States Such as Saudi Arabia Bear as Much Responsibility for Islamic Extremism as Jihadists

When Saudi Arabia funds Salafist mosques and schools, mainstream Muslims can become susceptible to jihadism. Pictured: Saudi-funded mosque in Pakistan. (Photo: Wikipedia)

When Saudi Arabia funds Salafist mosques and schools, mainstream Muslims can become susceptible to jihadism. Pictured: Saudi-funded mosque in Pakistan. (Photo: Wikipedia)

The Salafi movement, sometimes referred to as Wahhabis, are fundamentalist Sunni Muslims who, in their beliefs, harken back to the time of Muhammad and who would like to see their lands governed by sharia law. Like many religions, they are divided into worshippers and political activists. Unlike most religions, a small minority of them are violent revolutionaries — jihadists, of course.

In December of last year at Salon, Steven Zhou wrote about the injustice of labeling all Salafist as terrorists.

… of the vast number of Muslims in the world, a sizable chunk identify in some way with salafism. The vast majority of these Muslims live peacefully and aren’t violent. So what gives?

The truth is that though many Muslim extremists show some sort of affiliation with strict and conservative interpretations of scripture, it’s simply a logical fallacy to then conclude that all religiously insular Muslims are either terrorists or terrorists-in-waiting.

But

There is no solid establishment of a direct link between religious conservatism/insularity and extremist political violence.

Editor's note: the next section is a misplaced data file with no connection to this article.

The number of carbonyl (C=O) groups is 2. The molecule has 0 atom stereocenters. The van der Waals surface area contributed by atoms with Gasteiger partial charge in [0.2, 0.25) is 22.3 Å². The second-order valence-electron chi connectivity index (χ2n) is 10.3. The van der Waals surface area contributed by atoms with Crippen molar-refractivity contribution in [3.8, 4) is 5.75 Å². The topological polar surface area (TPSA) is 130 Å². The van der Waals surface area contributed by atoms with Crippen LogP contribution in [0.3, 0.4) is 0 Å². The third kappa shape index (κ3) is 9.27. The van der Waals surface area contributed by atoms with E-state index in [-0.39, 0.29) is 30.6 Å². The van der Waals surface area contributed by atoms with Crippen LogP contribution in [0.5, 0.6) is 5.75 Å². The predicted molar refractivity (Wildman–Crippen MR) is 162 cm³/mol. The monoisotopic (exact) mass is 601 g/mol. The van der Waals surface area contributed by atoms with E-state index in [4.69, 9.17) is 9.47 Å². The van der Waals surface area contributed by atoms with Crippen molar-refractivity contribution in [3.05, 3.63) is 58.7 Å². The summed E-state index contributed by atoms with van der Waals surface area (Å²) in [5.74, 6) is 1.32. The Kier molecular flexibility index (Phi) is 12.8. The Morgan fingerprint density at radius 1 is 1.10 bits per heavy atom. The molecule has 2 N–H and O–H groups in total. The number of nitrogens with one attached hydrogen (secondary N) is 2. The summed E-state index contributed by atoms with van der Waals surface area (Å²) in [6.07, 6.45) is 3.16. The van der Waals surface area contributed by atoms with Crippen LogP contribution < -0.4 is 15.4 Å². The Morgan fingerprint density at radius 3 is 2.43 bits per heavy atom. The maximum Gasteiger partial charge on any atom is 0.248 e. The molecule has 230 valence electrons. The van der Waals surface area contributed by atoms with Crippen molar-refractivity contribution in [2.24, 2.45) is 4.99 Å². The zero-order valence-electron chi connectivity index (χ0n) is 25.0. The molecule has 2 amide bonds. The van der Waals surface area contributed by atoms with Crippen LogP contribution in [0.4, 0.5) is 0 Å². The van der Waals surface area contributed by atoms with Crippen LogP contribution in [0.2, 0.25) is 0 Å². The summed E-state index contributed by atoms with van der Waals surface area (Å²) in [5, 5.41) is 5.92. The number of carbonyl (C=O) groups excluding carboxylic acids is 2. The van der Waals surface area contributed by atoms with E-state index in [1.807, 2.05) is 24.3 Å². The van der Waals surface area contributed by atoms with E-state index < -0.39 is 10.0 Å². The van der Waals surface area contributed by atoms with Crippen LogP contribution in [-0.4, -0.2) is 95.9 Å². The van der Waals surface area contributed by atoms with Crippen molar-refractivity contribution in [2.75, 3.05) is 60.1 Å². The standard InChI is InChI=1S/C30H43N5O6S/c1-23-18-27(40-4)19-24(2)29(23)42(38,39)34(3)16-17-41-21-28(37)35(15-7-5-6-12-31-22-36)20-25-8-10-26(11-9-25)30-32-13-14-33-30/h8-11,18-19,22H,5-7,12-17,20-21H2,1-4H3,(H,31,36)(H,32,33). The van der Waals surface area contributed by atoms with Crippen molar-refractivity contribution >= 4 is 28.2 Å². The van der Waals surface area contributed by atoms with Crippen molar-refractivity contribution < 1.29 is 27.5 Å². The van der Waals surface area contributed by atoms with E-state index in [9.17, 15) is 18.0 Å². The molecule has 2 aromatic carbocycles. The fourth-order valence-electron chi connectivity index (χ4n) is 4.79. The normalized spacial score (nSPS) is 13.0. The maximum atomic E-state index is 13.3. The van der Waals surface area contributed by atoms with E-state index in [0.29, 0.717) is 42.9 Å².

However in the Daily Beast, Asra Nomani writes that she understands “the family culture of puritanical hyper-religiosity in which the [San Bernardino shooters] had lived.” And, “It doesn’t necessarily equate to violence.”

However, we shouldn’t fool ourselves into thinking Salafis are like the Amish.

In the conveyor belt of radicalization, conservative Salafi doctrine is too often a gateway drug to violence.

I know that sounds like something more often found on Breitbart, the Daily Caller, or NewsMax, but Ms. Nomani bears hearing out. First she writes about a school that is

… is popular among middle-class and upper-class women in Pakistan, including many of my aunties. It has branches in the U.S. and Canada, and boasts a strong online teaching network. When I had studied among Al-Huda students in Islamabad in the days after the 9/11 attacks, I described them one way: “the Taliban Ladies Auxiliary.”

In fact:

Over four decades, I—and dozens of other Muslims with whom I have spoken—have seen the spirit of religious dogmatism overtake the lives of loved ones, as the governments of Saudi Arabia and Qatar have exported their state religion of Salafism to the world.

In other words, however much jihadi violence is a product of death-cult jihad groups and their psychopathic leaders, it owes just as much to states.